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Old 05-16-2019, 08:20 AM
 
Location: Chicagoland
1,778 posts, read 1,621,610 times
Reputation: 1599

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OP here, see below.
Quote:
Originally Posted by carlaagnini View Post
Wow, this info is so helpful to me. So sorry to hear about so many difficult situations. Maybe some of this advice will help.
1. Try to narrow down the neighborhoods you like. If nothing is for sale ask your agent to send out a mailer describing your needs. This often entices someone who is on the fence but doesn’t want to list or pay double commission. After 6 visits, we have 5-6 preferred neighborhoods, but there may be smaller neighborhoods that would work. Our realtor says she's asked for 'advance or pocket listings' but nothing has ever come of it.
2. I most certainly will discuss information about schools and tell you where to find the specifics that you are looking for if I can’t give that - the same with neighborhoods...especially if your in my specialized areas. My knowledge is what I get paid for. Our realtor has repeatedly refused to say anything about neighborhoods other than "I don't see y'all in that neighborhood." I'm told it all stems from Fair Housing Laws - but it strikes me as odd that a realtor who should know more about neighborhoods than others can't say anything, while private citizens can and do say whatever they want in violation of the FH laws...
3. Our Charlotte MLS feeds directly to Realtor.com and even though I hate to send someone there because the listed agents are not always the agent representing the house, but agents that are paying for leads, it does have the most accurate info.
4. Your agent should be willing to preview homes before she shows them to you if many of them have been a waste of time. We've been with her for 3 months and she has not previewed any homes.
5. Always ask if there is a walk through video or if your agent would do a FaceTime video to save you some aggravation. She offered to FaceTime video for us, but we know we have to view a home immediately if we hope to make an offer so we haven't take her up on it.
6. Use this website and next door to ask questions about the neighborhoods you like. I have, and I've gotten some feedback but not a lot.
7. Ask your lender if they have “TBD” to be determined loans. This is a loan type that goes through underwriting before you even find a home. Basically loan approval insert house. In a competitive market this makes a huge difference on who gets the home. We don't need a loan. We hoped being a cash buyer would help but not sure it's made any difference so far?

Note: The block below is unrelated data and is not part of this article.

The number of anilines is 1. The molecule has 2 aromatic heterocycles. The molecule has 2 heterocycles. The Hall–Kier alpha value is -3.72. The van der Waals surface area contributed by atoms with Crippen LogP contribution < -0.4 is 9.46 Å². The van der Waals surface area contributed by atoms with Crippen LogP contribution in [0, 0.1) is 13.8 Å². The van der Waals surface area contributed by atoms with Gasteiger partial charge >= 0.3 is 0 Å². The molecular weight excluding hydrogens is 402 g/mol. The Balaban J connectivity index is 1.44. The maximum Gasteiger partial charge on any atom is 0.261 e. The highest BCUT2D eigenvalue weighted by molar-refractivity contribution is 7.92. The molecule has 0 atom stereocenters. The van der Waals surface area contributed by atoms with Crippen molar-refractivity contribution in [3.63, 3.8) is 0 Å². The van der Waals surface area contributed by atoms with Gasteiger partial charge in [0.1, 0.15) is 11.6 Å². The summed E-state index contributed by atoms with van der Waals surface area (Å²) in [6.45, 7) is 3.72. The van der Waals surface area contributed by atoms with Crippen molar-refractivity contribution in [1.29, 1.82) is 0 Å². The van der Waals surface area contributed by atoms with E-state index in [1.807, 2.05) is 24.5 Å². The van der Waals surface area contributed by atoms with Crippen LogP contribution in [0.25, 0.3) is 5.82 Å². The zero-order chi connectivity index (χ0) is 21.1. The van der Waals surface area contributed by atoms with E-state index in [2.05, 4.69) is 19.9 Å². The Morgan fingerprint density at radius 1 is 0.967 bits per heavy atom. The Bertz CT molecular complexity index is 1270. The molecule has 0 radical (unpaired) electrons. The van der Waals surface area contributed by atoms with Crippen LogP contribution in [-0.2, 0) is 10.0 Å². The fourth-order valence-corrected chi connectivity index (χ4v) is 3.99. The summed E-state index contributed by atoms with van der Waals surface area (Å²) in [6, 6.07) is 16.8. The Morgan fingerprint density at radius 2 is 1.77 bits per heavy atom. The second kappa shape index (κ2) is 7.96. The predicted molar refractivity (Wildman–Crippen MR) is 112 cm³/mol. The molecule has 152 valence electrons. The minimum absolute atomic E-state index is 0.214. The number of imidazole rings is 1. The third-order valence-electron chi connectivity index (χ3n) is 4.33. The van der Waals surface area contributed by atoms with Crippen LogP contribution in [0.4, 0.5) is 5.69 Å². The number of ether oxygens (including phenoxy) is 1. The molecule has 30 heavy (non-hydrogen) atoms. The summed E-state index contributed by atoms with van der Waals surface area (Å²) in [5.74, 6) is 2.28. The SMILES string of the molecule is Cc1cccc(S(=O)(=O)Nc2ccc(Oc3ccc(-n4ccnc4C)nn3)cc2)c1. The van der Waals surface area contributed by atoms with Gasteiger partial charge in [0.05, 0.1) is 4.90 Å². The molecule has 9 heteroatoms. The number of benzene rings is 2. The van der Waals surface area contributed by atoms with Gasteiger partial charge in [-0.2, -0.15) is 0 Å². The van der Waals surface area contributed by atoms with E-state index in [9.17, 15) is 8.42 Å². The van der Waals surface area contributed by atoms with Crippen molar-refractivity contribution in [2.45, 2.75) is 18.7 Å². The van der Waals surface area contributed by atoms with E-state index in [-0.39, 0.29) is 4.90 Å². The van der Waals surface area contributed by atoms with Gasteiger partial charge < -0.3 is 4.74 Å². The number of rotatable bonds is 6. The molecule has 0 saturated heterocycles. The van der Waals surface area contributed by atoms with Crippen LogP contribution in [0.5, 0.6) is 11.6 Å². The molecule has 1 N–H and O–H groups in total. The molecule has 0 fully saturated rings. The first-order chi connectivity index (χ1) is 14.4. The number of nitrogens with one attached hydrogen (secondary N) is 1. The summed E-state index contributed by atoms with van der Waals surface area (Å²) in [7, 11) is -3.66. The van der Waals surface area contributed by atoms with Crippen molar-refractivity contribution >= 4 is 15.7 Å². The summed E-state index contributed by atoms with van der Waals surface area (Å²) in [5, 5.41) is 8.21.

8. Consider the due diligence that you are offering or some of the other terms, price isn’t always the closer. Our realtor has done comps and suggested offer prices, but she's just taken what I proposed for terms, I'd welcome her input on how to improve our offer. Next time I think I will ask her for suggestions before making an offer.
9. Renting isn’t a bad option, although prices are high there too. If we haven't bought a house by Sept, we will probably rent or lease.
10. Stay positive and make sure your agent is too! They right house does come around every time! After 3 months unsuccessful it's harder to believe that. I'm sure the perfect house will come but we may have given up by then.
In full disclosure, we did find the near perfect house but we blew it in the offer stage and lost out to another offer - subject of another thread that I don't want to repeat. I suspect our realtor is understandably disillusioned with us after that recent self inflicted mistake. We'll find out when/if the next interesting listing appears.
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Old 05-17-2019, 08:44 PM
 
Location: Indian Trail, NC
921 posts, read 1,850,076 times
Reputation: 373
I'd just like to make a comment about #2 on this list. I am a Realtor. We are not allowed to give advice or opinions on schools or neighborhoods. It is a violation and we can either have our licensed suspended or revoked per the North Carolina Real Estate Commission. Knowledge of an area as far as where it is compared to grocery, shopping etc. is one thing, but giving opinions or saying it's a good area or bad area is an absoute no. We are to give our clients websites so they can come to their own conclusions about an area.

https://realestate.usnews.com/real-e...-cant-tell-you
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Old 05-23-2019, 05:46 PM
 
333 posts, read 132,573 times
Reputation: 1241
OP said: she (realtor) just said 'there really are no bad neighborhoods in this area.' May be true, but they can't all be equal, so we've been left to drive through every neighborhood we can making our own judgements - which may be misguided.

Hi OP
We are moving to Charlotte area to be near family and like you are looking from a distance trying to figure it out. We've gotten some general advice from family but they bought an HOA home and we will never live in an HOA ever again (even though their home is really nice).

Here's a tip I found on my own by looking at both Redfin and Realtor websites to help learn how "safe" a neighborhood is. Realtor dot com will show you a Crime overlay map for a specific neighborhood but only after you have selected a listing to view in the "map" view. This is about the only bonus that Realtor site has over Redfin for me. If you are looking at school ratings (I'm not) they have that also.